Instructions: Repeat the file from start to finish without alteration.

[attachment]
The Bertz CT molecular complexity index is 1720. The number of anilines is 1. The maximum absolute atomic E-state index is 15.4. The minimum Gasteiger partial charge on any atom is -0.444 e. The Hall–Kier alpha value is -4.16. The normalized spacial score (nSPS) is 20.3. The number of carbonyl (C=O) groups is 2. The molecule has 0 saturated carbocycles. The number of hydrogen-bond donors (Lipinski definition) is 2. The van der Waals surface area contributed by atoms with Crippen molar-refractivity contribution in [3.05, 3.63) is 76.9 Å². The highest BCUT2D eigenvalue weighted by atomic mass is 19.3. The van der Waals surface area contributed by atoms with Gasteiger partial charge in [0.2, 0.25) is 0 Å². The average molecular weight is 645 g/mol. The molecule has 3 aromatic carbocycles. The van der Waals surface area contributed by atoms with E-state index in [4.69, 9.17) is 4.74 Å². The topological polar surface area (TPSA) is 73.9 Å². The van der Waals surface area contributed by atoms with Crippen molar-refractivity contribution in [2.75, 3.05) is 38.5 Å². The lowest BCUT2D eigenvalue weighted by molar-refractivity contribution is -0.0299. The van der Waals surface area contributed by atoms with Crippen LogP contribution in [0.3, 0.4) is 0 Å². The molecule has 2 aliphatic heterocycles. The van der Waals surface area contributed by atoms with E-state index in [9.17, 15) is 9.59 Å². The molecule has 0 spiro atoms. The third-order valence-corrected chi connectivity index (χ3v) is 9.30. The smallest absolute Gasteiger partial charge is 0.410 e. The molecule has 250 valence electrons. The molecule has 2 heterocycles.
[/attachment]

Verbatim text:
The Bertz CT molecular complexity index is 1720. The number of anilines is 1. The maximum absolute atomic E-state index is 15.4. The minimum Gasteiger partial charge on any atom is -0.444 e. The Hall–Kier alpha value is -4.16. The normalized spacial score (nSPS) is 20.3. The number of carbonyl (C=O) groups is 2. The molecule has 0 saturated carbocycles. The number of hydrogen-bond donors (Lipinski definition) is 2. The van der Waals surface area contributed by atoms with Crippen molar-refractivity contribution in [3.05, 3.63) is 76.9 Å². The highest BCUT2D eigenvalue weighted by atomic mass is 19.3. The van der Waals surface area contributed by atoms with Gasteiger partial charge in [0.2, 0.25) is 0 Å². The average molecular weight is 645 g/mol. The molecule has 3 aromatic carbocycles. The van der Waals surface area contributed by atoms with E-state index in [4.69, 9.17) is 4.74 Å². The topological polar surface area (TPSA) is 73.9 Å². The van der Waals surface area contributed by atoms with Crippen molar-refractivity contribution in [2.75, 3.05) is 38.5 Å². The lowest BCUT2D eigenvalue weighted by molar-refractivity contribution is -0.0299. The van der Waals surface area contributed by atoms with Crippen LogP contribution in [0.3, 0.4) is 0 Å². The molecule has 2 aliphatic heterocycles. The van der Waals surface area contributed by atoms with E-state index in [9.17, 15) is 9.59 Å². The molecule has 0 spiro atoms. The third-order valence-corrected chi connectivity index (χ3v) is 9.30. The smallest absolute Gasteiger partial charge is 0.410 e. The molecule has 250 valence electrons. The molecule has 2 heterocycles.